A different take on the European Bank Crisis

by Laura Ehrenberg-Chesler on December 16, 2010

in Banks,Credit Crisis,currencies,Foreign Markets

Much of what we read in the press lends itself to the opinion that Germany’s banking system, as well as its economy, do not have much in common with countries like Greece, Ireland, Portugal or Spain.

In reading today’s research from Ed Yardeni, it is apparent that Germany may have a lot more in common than is widely believed.

Yardeni writes, “German banks share some serious issues with Ireland’s banks.  Germany’s adopted currency, the euro, may have more similarities with the bad old Greek drachma than the good old deutsch mark….German, French and British banks went mad lending hundreds of billions of euros to banks in Greece, Ireland, Portugal and Spain.”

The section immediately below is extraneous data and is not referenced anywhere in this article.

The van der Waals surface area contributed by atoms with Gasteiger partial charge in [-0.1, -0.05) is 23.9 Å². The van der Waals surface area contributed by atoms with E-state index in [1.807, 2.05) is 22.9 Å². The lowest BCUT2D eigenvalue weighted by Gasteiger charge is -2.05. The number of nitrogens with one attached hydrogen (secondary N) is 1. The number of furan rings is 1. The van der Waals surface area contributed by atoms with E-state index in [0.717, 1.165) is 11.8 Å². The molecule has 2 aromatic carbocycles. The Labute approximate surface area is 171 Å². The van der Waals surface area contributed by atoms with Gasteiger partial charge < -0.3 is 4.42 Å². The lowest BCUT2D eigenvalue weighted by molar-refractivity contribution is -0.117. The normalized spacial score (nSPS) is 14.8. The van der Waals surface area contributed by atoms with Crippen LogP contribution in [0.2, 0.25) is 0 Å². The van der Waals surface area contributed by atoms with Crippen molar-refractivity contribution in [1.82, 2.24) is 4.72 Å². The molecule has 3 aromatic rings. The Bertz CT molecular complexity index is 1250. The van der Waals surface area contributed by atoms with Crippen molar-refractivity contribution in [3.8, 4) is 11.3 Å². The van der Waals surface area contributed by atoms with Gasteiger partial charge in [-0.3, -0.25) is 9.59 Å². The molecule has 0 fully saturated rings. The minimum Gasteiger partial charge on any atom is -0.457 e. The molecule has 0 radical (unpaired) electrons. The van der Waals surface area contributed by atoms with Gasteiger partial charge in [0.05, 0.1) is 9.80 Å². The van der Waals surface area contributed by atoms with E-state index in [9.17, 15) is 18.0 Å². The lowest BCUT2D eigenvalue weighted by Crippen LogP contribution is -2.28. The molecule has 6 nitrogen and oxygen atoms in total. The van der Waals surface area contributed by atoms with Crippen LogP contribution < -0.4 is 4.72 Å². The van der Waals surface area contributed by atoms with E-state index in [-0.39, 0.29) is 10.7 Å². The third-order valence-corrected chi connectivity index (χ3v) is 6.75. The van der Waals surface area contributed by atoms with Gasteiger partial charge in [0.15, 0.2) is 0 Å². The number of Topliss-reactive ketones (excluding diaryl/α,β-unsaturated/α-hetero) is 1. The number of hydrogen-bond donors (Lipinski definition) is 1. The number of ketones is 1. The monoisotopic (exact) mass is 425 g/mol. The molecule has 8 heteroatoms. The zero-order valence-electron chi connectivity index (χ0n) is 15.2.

It is easy to see how these countries really have many of the same difficult core issues.  George Soros recently suggested in the FT, that the European bailout fund be used to recapitalize the banks across Europe, rather than each country trying to act on its own.  Given the interrelationship of the European countries, this seems to be a much better solution.

Leave a Comment

Previous post:

Next post: